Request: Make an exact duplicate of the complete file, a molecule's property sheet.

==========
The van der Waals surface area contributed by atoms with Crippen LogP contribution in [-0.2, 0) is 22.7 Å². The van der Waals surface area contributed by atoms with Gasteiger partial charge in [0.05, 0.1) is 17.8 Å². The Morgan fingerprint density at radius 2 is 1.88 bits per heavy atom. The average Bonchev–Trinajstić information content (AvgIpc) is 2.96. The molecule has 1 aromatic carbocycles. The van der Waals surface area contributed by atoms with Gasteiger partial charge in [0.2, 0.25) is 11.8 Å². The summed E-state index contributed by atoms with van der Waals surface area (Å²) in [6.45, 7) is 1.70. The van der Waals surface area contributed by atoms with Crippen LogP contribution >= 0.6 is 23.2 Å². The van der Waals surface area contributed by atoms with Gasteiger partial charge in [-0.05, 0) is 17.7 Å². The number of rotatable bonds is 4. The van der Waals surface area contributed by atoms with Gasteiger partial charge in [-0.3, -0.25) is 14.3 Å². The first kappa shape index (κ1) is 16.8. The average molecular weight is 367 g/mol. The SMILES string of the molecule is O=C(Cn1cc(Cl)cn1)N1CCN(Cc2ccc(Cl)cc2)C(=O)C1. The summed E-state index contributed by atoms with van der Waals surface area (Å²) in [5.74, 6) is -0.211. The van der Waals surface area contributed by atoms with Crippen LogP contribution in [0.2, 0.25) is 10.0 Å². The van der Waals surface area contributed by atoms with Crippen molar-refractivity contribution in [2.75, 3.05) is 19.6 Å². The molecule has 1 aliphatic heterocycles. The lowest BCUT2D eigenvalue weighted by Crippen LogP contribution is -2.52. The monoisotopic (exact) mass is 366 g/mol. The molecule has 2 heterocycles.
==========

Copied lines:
The van der Waals surface area contributed by atoms with Crippen LogP contribution in [-0.2, 0) is 22.7 Å². The van der Waals surface area contributed by atoms with Gasteiger partial charge in [0.05, 0.1) is 17.8 Å². The Morgan fingerprint density at radius 2 is 1.88 bits per heavy atom. The average Bonchev–Trinajstić information content (AvgIpc) is 2.96. The molecule has 1 aromatic carbocycles. The van der Waals surface area contributed by atoms with Gasteiger partial charge in [0.2, 0.25) is 11.8 Å². The summed E-state index contributed by atoms with van der Waals surface area (Å²) in [6.45, 7) is 1.70. The van der Waals surface area contributed by atoms with Crippen LogP contribution >= 0.6 is 23.2 Å². The van der Waals surface area contributed by atoms with Gasteiger partial charge in [-0.05, 0) is 17.7 Å². The number of rotatable bonds is 4. The van der Waals surface area contributed by atoms with Gasteiger partial charge in [-0.3, -0.25) is 14.3 Å². The first kappa shape index (κ1) is 16.8. The average molecular weight is 367 g/mol. The SMILES string of the molecule is O=C(Cn1cc(Cl)cn1)N1CCN(Cc2ccc(Cl)cc2)C(=O)C1. The summed E-state index contributed by atoms with van der Waals surface area (Å²) in [5.74, 6) is -0.211. The van der Waals surface area contributed by atoms with Crippen LogP contribution in [0.2, 0.25) is 10.0 Å². The van der Waals surface area contributed by atoms with Crippen molar-refractivity contribution in [2.75, 3.05) is 19.6 Å². The molecule has 1 aliphatic heterocycles. The lowest BCUT2D eigenvalue weighted by Crippen LogP contribution is -2.52. The monoisotopic (exact) mass is 366 g/mol. The molecule has 2 heterocycles.